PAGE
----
Benecol was launched in 1955 by the company Raisio in Finland (“Benecol,” 2010). Benecol has become a successful additive to multiple product lines due to its unique ingredient of plant stanol ester. The ingredient has been proven to reduce cholesterol levels and can easily be added to any food (Grant, 2010). Raisio, up until 1997, produced much of the plant stanol it needed and was self-sufficient in its exploitation of stanol ester technology (Grant, 2010). Raisio then made the decision to become part of Johnson & Johnson in order to gain global marketing, manufacturing, and distribution capabilities. Through this partnership, Benecol has maintained its position well within a very diverse group of products. Benecol has stood out with its competitive advantage and its differentiation advantage by having products that contain cost premiums, but that are unique in the way they help lower cholesterol
Synopsis of Benecol
Benecol became very popular in the 1990’s when people had a growing concern over cholesterol levels and how to control them (Grant, 2010). When a group of scientists in Finland determined that plant stanol ester could lower cholesterol levels, they created margarine to incorporate the ingredient (Grant, 2010). Raisio put systems in place and established technology to make it one of the few companies that could produce its own plant stanol ester. Benecol is now the world market leader in cholesterol reduction and is a forerunner in the innovation of new products that can incorporate the ingredient, plant stanol ester (“Benecol,” 2010). Hey have a great reputation and have had numbers of success with trials and food authority exams to show that the plant stanol ester does indeed lower cholesterol. Just this past year, Europe acknowledged that Benecol is proven to lower cholesterol (“Benecol,” 2010). Benecol is international and has products in over 30 countries, with the newest market control being in Columbia.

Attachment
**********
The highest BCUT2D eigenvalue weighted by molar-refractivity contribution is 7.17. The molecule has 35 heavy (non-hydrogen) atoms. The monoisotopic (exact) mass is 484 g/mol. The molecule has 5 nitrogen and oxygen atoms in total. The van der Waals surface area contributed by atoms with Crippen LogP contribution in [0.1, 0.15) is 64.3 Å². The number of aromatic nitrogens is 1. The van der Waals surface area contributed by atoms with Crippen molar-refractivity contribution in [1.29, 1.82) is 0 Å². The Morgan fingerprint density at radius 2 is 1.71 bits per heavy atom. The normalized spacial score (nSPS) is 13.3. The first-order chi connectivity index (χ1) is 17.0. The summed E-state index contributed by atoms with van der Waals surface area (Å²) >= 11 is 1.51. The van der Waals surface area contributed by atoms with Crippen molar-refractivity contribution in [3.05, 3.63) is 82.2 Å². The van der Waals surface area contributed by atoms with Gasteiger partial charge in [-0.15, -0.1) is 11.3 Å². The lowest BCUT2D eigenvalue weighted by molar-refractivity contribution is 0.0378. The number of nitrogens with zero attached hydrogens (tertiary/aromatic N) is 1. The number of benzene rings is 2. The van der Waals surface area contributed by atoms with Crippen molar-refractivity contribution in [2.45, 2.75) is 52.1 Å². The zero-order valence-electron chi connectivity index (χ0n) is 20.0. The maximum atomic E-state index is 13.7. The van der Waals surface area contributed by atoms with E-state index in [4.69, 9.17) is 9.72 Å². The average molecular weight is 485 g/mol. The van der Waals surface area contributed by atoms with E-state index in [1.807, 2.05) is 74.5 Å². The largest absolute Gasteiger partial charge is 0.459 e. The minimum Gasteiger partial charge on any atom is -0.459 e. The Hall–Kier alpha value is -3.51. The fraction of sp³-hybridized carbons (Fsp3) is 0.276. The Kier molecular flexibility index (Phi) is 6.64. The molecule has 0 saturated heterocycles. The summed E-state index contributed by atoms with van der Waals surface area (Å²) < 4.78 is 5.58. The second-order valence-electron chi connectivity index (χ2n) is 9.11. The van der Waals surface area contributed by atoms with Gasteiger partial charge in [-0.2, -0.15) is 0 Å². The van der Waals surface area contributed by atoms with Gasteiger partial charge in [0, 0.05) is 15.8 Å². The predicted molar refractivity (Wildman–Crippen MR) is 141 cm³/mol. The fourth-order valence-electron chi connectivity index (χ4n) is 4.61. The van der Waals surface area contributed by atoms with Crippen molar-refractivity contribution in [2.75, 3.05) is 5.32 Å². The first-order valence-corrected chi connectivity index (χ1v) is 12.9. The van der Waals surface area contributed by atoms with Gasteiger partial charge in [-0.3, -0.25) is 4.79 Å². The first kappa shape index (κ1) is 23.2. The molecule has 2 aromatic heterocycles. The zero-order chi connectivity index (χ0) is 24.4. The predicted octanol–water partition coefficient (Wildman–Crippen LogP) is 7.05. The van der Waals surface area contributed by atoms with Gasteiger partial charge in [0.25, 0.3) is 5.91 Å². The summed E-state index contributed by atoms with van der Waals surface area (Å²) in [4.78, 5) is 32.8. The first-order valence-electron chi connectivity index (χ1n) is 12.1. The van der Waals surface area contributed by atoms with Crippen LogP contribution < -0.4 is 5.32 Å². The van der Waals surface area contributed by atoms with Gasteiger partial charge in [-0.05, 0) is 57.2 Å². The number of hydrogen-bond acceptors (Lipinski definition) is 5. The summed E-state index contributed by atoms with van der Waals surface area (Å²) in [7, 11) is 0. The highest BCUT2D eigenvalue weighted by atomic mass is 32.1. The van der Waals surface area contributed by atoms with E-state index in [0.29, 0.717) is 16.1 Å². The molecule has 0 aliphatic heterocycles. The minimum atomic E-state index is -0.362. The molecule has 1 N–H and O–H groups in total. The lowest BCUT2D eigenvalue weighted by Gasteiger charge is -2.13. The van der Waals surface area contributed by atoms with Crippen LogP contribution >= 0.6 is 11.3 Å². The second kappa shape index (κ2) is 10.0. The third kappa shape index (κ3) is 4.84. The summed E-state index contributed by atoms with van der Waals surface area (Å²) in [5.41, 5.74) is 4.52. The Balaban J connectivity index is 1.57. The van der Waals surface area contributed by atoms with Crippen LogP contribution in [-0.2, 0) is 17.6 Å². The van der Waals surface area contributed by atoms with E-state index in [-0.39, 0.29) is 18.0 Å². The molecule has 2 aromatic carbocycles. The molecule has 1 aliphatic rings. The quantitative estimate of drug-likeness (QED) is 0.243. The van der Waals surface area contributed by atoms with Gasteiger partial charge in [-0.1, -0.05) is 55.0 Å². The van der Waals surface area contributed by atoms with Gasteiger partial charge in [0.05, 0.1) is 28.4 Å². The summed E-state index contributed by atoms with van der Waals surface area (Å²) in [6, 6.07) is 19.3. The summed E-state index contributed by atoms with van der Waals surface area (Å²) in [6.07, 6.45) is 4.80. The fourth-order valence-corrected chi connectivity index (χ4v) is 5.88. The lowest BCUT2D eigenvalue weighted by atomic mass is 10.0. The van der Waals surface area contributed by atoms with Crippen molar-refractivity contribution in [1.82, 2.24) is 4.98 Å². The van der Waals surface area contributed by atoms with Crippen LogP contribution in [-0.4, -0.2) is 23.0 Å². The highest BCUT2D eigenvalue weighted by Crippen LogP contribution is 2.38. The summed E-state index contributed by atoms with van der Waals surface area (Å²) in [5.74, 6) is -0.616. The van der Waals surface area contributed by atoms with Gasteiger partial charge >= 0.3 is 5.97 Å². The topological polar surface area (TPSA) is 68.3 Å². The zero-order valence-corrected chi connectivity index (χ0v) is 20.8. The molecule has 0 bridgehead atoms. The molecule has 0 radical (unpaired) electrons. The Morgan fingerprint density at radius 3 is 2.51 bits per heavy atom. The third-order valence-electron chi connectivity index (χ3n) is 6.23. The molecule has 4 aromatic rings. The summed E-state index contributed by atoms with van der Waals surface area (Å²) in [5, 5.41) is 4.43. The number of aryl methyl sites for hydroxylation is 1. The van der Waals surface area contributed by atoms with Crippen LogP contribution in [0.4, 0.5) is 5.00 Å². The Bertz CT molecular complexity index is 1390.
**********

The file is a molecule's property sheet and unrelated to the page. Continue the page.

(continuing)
Relevant Factual Information about the Problem or Decision the Organization Faced
Raisio as a company faced many challenges while developing Benecol. While the company had a great product that it knew would be a great seller, it also realized that it would have a hard time just being a supplier of the ingredient and not having a great networking, marketing, or distribution outlet. The Johnson & Johnson merger seemed to be the best option for the company to allow for mass marketing and distribution. Benecol also faced numerous competitors, such as Unilever, who also believed they had found a way to incorporate plant stanol into its foods (Grant, 2010). Aside from direct competitors, there were also many competitors in the ways to reduce cholesterol. While Raisio believed it owned the process to extract plant stenol ester, the company realized there were many other additives to food that could make it be lower in cholesterol levels. There were other statins such as Zocor and an atorvastin named Lipitor (Grant, 2010). All of these alternatives were FDA approved pills that worked by slowing down the production of cholesterol. In addition to the medicine options, there were also many natural additives such as fish oil and flax seed oil in the market. Benecol had to prove why its product was better and worth the price compared to other alternatives. Benecol also faced a hard look from the FDA. It is what the market considers a “functional food,” meaning it has a beneficial functional effect on the body. The FDA had first suggested that Benecol was not safe to use for lowering cholesterol and therefore, they could not claim it did so. Benecol then chose to market the item without health claims, until the FDA approved the item in 1999 (Grant, 2010).
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